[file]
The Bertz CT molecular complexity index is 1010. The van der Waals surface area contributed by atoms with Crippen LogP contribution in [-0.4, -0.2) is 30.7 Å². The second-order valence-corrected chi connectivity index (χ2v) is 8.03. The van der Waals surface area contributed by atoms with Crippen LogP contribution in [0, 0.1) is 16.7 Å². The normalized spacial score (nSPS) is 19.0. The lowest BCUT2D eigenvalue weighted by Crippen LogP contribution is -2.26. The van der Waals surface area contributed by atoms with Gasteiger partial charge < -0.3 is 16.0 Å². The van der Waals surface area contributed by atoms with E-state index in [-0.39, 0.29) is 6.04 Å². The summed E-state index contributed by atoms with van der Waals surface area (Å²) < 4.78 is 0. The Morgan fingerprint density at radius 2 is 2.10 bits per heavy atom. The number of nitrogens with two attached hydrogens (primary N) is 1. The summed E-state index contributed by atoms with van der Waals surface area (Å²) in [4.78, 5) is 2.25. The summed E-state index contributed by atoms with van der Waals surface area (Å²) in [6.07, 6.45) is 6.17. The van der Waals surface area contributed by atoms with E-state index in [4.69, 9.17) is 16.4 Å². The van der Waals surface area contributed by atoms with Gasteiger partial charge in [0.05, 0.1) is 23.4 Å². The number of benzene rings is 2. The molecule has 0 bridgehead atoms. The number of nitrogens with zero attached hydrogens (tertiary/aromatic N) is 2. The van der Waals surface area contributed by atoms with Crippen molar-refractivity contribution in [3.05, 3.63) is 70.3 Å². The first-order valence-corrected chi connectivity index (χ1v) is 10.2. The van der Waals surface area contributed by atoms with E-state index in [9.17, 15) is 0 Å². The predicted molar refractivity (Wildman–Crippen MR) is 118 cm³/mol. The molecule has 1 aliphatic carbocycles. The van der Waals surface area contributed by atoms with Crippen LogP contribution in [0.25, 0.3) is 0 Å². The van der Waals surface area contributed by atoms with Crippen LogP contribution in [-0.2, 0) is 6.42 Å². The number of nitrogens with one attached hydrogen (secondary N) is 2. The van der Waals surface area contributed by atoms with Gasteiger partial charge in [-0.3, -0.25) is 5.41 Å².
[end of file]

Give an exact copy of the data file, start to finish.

The Bertz CT molecular complexity index is 1010. The van der Waals surface area contributed by atoms with Crippen LogP contribution in [-0.4, -0.2) is 30.7 Å². The second-order valence-corrected chi connectivity index (χ2v) is 8.03. The van der Waals surface area contributed by atoms with Crippen LogP contribution in [0, 0.1) is 16.7 Å². The normalized spacial score (nSPS) is 19.0. The lowest BCUT2D eigenvalue weighted by Crippen LogP contribution is -2.26. The van der Waals surface area contributed by atoms with Gasteiger partial charge < -0.3 is 16.0 Å². The van der Waals surface area contributed by atoms with E-state index in [-0.39, 0.29) is 6.04 Å². The summed E-state index contributed by atoms with van der Waals surface area (Å²) < 4.78 is 0. The Morgan fingerprint density at radius 2 is 2.10 bits per heavy atom. The number of nitrogens with two attached hydrogens (primary N) is 1. The summed E-state index contributed by atoms with van der Waals surface area (Å²) in [4.78, 5) is 2.25. The summed E-state index contributed by atoms with van der Waals surface area (Å²) in [6.07, 6.45) is 6.17. The van der Waals surface area contributed by atoms with E-state index in [4.69, 9.17) is 16.4 Å². The van der Waals surface area contributed by atoms with Gasteiger partial charge in [0.05, 0.1) is 23.4 Å². The number of benzene rings is 2. The molecule has 0 bridgehead atoms. The number of nitrogens with zero attached hydrogens (tertiary/aromatic N) is 2. The van der Waals surface area contributed by atoms with Crippen molar-refractivity contribution in [3.05, 3.63) is 70.3 Å². The first-order valence-corrected chi connectivity index (χ1v) is 10.2. The van der Waals surface area contributed by atoms with E-state index in [9.17, 15) is 0 Å². The predicted molar refractivity (Wildman–Crippen MR) is 118 cm³/mol. The molecule has 1 aliphatic carbocycles. The van der Waals surface area contributed by atoms with Crippen LogP contribution in [0.25, 0.3) is 0 Å². The van der Waals surface area contributed by atoms with Crippen LogP contribution in [-0.2, 0) is 6.42 Å². The number of nitrogens with one attached hydrogen (secondary N) is 2. The van der Waals surface area contributed by atoms with Gasteiger partial charge in [-0.3, -0.25) is 5.41 Å².